On behalf of the committee, I welcome once again Mr. John Irwin, general secretary of the Association of Community and Comprehensive Schools. Ms Karen Jordan, who is the principal of St. Catherine's national school, Donore Avenue, Dublin 8, and Ms Lisa Ryan, who is from Our Lady's Grove Concerned Parents Group, are also welcome. Mr. John Curtis, general secretary of the Joint Managerial Body, JMB, is welcome once again. It is good to see Mr. Seamus Mulconry, general secretary of the Catholic Primary Schools Management Association, again. I welcome again Ms Deirdre O'Connor, assistant general secretary of the Irish National Teachers Organisation, INTO. It is good to see Ms Moira Leydon, assistant general secretary of the Association of Secondary Teachers Ireland, ASTI, once again. Mr. David Duffy, education and research officer of the Teachers Union of Ireland, TUI, is also welcome back to the committee. We also have with us Mr. Paul Hogan, who is the senior adviser for the forward planning section of the Department of Housing, Planning and Local Government. It is very welcome to have someone representing the Department with us. This is Mr. Hogan's first time before the committee, I think, but it may not be his only time. We also have Mr. Hubert Loftus from the Department of Education and Skills with us. It is good to see Mr. Loftus again, and I thank him once again for the hospitality he showed committee members when we visited the Department's office in Tullamore on his invitation the last time he was before the committee. It was a very useful meeting for those of us who attended it and we certainly appreciated it.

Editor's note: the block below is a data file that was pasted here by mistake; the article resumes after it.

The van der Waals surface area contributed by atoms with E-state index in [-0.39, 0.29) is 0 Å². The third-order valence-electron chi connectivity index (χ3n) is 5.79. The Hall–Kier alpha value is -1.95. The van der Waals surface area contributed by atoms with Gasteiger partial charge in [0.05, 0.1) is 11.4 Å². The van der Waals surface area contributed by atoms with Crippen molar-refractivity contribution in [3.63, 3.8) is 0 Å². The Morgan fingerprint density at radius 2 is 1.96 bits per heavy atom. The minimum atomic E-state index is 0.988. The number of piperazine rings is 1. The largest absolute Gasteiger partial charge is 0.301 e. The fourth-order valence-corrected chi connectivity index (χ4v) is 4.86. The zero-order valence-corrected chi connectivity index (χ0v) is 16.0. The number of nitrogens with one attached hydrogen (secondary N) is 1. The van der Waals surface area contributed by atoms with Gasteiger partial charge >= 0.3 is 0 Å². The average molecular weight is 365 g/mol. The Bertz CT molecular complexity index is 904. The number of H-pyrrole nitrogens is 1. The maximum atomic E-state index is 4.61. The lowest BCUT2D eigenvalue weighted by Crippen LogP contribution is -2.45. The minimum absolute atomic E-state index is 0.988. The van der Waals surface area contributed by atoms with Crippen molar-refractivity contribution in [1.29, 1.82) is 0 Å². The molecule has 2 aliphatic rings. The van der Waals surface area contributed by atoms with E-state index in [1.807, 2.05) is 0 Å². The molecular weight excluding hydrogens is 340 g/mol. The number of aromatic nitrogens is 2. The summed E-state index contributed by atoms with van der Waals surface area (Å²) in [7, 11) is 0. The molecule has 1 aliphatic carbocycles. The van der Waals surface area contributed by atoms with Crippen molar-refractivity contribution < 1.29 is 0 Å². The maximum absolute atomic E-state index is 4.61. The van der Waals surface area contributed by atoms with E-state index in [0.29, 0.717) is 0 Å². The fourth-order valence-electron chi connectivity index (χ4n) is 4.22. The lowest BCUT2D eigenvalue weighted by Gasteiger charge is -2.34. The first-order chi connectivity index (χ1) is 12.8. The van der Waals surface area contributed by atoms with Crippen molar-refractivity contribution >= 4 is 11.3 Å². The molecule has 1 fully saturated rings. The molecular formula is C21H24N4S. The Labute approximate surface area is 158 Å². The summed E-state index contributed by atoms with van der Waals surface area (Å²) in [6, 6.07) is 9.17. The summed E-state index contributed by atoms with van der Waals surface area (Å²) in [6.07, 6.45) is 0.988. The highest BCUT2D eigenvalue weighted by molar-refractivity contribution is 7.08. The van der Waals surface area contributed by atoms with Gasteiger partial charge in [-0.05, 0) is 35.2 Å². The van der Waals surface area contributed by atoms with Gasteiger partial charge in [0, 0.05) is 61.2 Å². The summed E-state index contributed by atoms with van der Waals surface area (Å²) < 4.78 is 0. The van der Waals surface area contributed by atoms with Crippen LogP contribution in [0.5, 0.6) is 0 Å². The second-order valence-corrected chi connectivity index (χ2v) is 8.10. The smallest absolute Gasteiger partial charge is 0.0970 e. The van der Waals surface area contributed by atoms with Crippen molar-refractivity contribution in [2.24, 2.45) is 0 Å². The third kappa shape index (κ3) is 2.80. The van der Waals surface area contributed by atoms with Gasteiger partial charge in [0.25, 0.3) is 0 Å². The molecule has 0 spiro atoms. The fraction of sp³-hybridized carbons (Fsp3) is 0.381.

The format of this part of the meeting is that I will invite the witnesses to make brief opening statements - as I mentioned, a maximum of three minutes - which will be followed by engagement with the members of the committee.
Before we begin, I draw the witnesses' attention to the fact that by virtue of section 17(2)(l) of the Defamation Act 2009, they are protected by absolute privilege in respect of their evidence to the committee. However, if they are directed by the Chairman to cease giving evidence on a particular matter and they continue to do so, they are entitled thereafter only to a qualified privilege in respect of their evidence. They are directed that only evidence connected with the subject matter of these proceedings is to be given and they are asked to respect the parliamentary practice to the effect that, where possible, they should not criticise or make charges against any person or entity by name or in such a way as to make him, her or it identifiable.
I also advise the witnesses that the opening statements they have made available to the committee will be published on the committee website after this meeting.
I remind members of the long-standing parliamentary practice to the effect that they should not comment on, criticise or make charges against a person outside the Houses or an official either by name or in such a way as to make him or her identifiable.
I invite Mr. John Irwin, general secretary of the ACCS, to make his opening statement. The stage is his.